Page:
by George Macgregor, Institutional Repository Coordinator, University of Strathclyde
This guest blog post briefly reviews why the CORE Recommender was quickly adopted on Strathprints and how it has become a central part of our quest to improve the interactive qualities of repositories.
Back in October 2016 my colleagues at the CORE Team released their Recommender plugin. The CORE Recommender plugin can be installed on repositories and journal systems to recommend similar scholarly content. On this very blog, Nancy Pontika, Lucas Anastasiou and Petr Knoth, announced the release of the Recommender as a:
…great opportunity to improve the functionality of repositories by unleashing the power of recommendation over a huge collection of open-access documents, currently 37 million metadata records and more than 4 million full-text, available in CORE*.
(* Note from CORE Team: the up-to-date numbers are 80,097,014 metadata and 8,586,179 full-text records.).
When the CORE Recommender is deployed a repository user will find that as they are viewing an article or abstract page within the repository, they will be presented with recommendations for other related research outputs, all mined from CORE. The Recommender sends data about the item the user is visiting to CORE. Such data include any identifiers and, where possible, accompanying metadata. The CORE response to the repository then delivers CORE’s content recommendations and a list of suggested related outputs are presented to the user in the repository user interface. The algorithm used to compute these recommendations is described in the original CORE Recommender blog post but is ultimately based on content-based filtering, citation graph analysis and analysis of the semantic relatedness between the articles in the CORE aggregation. It is therefore unlike most standard recommender engines and is an innovative application of open science in repositories.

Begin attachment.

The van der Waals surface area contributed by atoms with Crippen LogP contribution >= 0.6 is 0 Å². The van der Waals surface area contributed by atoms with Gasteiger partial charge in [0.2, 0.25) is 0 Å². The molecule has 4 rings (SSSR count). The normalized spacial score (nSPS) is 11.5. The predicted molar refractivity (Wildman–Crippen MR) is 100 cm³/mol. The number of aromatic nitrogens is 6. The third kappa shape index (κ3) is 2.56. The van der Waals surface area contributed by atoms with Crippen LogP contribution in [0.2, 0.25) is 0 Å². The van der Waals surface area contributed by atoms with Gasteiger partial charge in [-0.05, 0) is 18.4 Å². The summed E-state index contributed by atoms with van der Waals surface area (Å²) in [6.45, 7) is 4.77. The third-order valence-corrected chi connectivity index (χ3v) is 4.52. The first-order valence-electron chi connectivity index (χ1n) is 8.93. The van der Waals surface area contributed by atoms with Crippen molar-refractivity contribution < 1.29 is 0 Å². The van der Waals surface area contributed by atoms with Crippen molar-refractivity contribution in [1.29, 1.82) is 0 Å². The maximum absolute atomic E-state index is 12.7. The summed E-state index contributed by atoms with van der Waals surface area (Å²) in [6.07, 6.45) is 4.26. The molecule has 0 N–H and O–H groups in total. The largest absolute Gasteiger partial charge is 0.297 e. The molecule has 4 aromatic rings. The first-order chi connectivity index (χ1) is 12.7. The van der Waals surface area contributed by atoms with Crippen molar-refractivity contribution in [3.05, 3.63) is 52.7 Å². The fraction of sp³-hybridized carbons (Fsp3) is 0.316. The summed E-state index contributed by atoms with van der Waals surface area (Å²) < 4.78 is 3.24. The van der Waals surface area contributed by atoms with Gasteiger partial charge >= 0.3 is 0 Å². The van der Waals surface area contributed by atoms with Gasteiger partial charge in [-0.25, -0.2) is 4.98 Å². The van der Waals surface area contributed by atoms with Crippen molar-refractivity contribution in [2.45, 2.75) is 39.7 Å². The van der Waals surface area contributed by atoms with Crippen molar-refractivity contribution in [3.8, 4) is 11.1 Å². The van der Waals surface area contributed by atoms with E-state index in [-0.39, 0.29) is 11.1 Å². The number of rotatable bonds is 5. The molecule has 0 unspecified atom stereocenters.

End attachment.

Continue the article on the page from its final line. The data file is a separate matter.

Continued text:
Needless to say, we were among the first institutions to proudly implement the CORE Recommender on our EPrints repository. The implementation was on Strathprints, the University of Strathclyde’s institutional repository, and was rolled out as part of some wider work to improve repository visibility and web impact. The detail of this other work can be found in a poster presented at the 2017 Repository Fringe Conference and
We first released our EPrints recommender (previously called ‘CORE Widget’) in April 2013 and since then, have made many improvements to it and our recommendation systems. We blogged about our most recent changes which you can read about here.
As a result, it means that we will stop supporting old versions of the recommender. If you installed the recommender on or before the 10th October 2016, you will need to upgrade.
Any old version of the recommender will cease to work on Monday 20th February 2016.
How do I know if I need to upgrade?
In EPrints, visit ‘Admin’, ‘System Tools’, ‘Eprints Bazaar’. In the list of installed plugins, if you see ‘CORE Widget’ or version 0.x.x, then you will need to upgrade. For example, if you see the following information, you will need to upgrade:
Notice how the title is CORE Widget and the website link is core.kmi.open.ac.uk.
If you are on the latest version, you will see the name as ‘CORE Recommender’, the version will be 1.x.x. An example of this is:
Here, the title is CORE Recommender and has a link to our new website address https://core.ac.uk.
Can I use my old API key using the upgraded recommender?